Ducha, Spanish for “shower”, sounds unrelated to the English for the same. But it does have a less obvious cousin in English: duct. Both do conduct water, towards a particular direction!
And yes, from the same root we also get, via French, douche, as in, douchebag.
Duct and Ducha both come the same Latin root, ductus — “leading.” More on that one another day.
The transformation happened due to the always-fun pattern of the -ct- words in Latin turning into -ch- words in Spanish. Thus the d-ct in Latin and English maps almost exactly to the d-ch in Spanish.
The common Spanish word aprender (“to learn”) comes from the similar Latin, apprehendere for the same.
From the same Latin root, we get a variety of related English words, most notably, apprentice — an apprentice just learns from the master, right?
A few other English words come from the same root, although less directly, including, apprehend: what is learning if not arresting all the information and knowledge and wisdom you hear and keep it in your mind? And apprise, which is just notifying someone — and that is really just sharing your learnings! We also get the English apprehensive: perhaps being apprehensive is just being scared of some knowledge?
The a-p-r-n-d root is clearly visible in all of these variations.
The Spanish demasiado (“enough!”) comes from the Latin adverb magis, meaning “more!”.
From that same root magis, we also get the English… master.
It goes to show you: a master is really someone who, as Depeche Mode said, just can’t get enough — so they keep going and going and going, until they’ve become a master.
The m-s root maps clearly to both words.
The English word quarantine is related to the Spanish word cuatro (“four”). How so? A quarantine was historically… forty days. Think about Jesus’ forty days in the desert, or the Jews’ 40 years wandering. Ahhhhh!
Salir, the common Spanish word meaning, “to leave” sounds like it has nothing to do with anything. Or does it?
Salir comes from the Latin salire meaning the same, “to jump.” Surprise, surprise.
From this same Latin root was get a bunch of fun English words, including:
We also get another Spanish word from the same root: saltar (“to jump.”) You can see the s-l mapping across all descendants of the word!
Think about base as the core foundation or support — the lowest thing holding everything else up — or even in the old Shakespearean sense of “vile”, “the basest weed” — and the connection makes much more sense.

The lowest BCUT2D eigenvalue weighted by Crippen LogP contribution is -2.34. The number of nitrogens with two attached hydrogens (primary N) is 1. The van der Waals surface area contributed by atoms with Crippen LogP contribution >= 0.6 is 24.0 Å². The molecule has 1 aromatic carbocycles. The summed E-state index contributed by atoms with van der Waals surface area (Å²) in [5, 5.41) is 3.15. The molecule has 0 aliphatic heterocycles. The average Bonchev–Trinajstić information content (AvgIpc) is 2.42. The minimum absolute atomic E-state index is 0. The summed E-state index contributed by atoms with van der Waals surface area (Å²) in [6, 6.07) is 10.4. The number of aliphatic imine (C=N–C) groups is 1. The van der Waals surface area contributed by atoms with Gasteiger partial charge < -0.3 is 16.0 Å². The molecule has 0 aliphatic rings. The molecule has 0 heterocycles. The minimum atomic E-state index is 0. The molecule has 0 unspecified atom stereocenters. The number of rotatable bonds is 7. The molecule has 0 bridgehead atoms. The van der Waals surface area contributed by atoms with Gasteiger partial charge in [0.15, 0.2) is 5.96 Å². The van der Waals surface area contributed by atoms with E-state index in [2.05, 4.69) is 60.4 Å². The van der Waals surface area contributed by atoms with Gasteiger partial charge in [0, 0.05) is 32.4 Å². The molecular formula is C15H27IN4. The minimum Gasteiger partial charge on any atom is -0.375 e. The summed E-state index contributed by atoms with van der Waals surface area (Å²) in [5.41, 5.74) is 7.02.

Both come from the Latin basis (meaning, “foundation”) — from which we also get the same English, basis.
And think of the bass cleff in music, for the lower notes, as well.
The surprising connection is explained easily when we understand that a lot of sh- and si- and related sounds in Latin turned into j- in Spanish. Thus the b-s maps to b-j almost exactly.
The Spanish aval (“guarantee, as in a bank guarantee”) comes from the French aval, meaning, “downward.” The French word comes from the Latin vallem, meaning valley — a valley does slope downward, after all. From that same root, we get the English… avalanche — which is an overwhelming amount of the valley tumbling downwards!
But all this leaves the question: how did the word for “downward” turn into the word for a “loan guarantee”? That part is unknown. But we could speculate that the creditor calling upon a guarantor to pay in the case of a default is a low point for the borrower. Or perhaps, you need a guarantor only when you’re at a low point yourself. Or…? Since we don’t know the history, we can create infinite variations that sound like they might make sense, as a fun exercise.
You can see the a-v-l root in all the variations clearly.
The Spanish for “to break”, romper, has a curious English cousin: corruption.
Corrupt comes from the Latin root com- (which just intensifies the following phrase) plus the Latin rumpere, meaning, “to break” – just like the almost-identical Spanish romper (unsurprisingly, since the Spanish is descended from the Latin).
The connection is obvious if we see the unchanged r-m-p root in both words.
That which is corrupt, after all, is — definitionally — just broken.
Miercoles (Spanish for Wednesday) has a fun parallel between both languages.
Miercoles is named after Mercury — the Roman god of speed. Wednesday is named after Woden — the Germanic god of speed!
Both words come from the Latin rancere, meaning “to stink.”
Thus, literally, both rotten food stinks and, anger stinks.
We can see the relationship clearly if we see the r-n-c mapping between the words.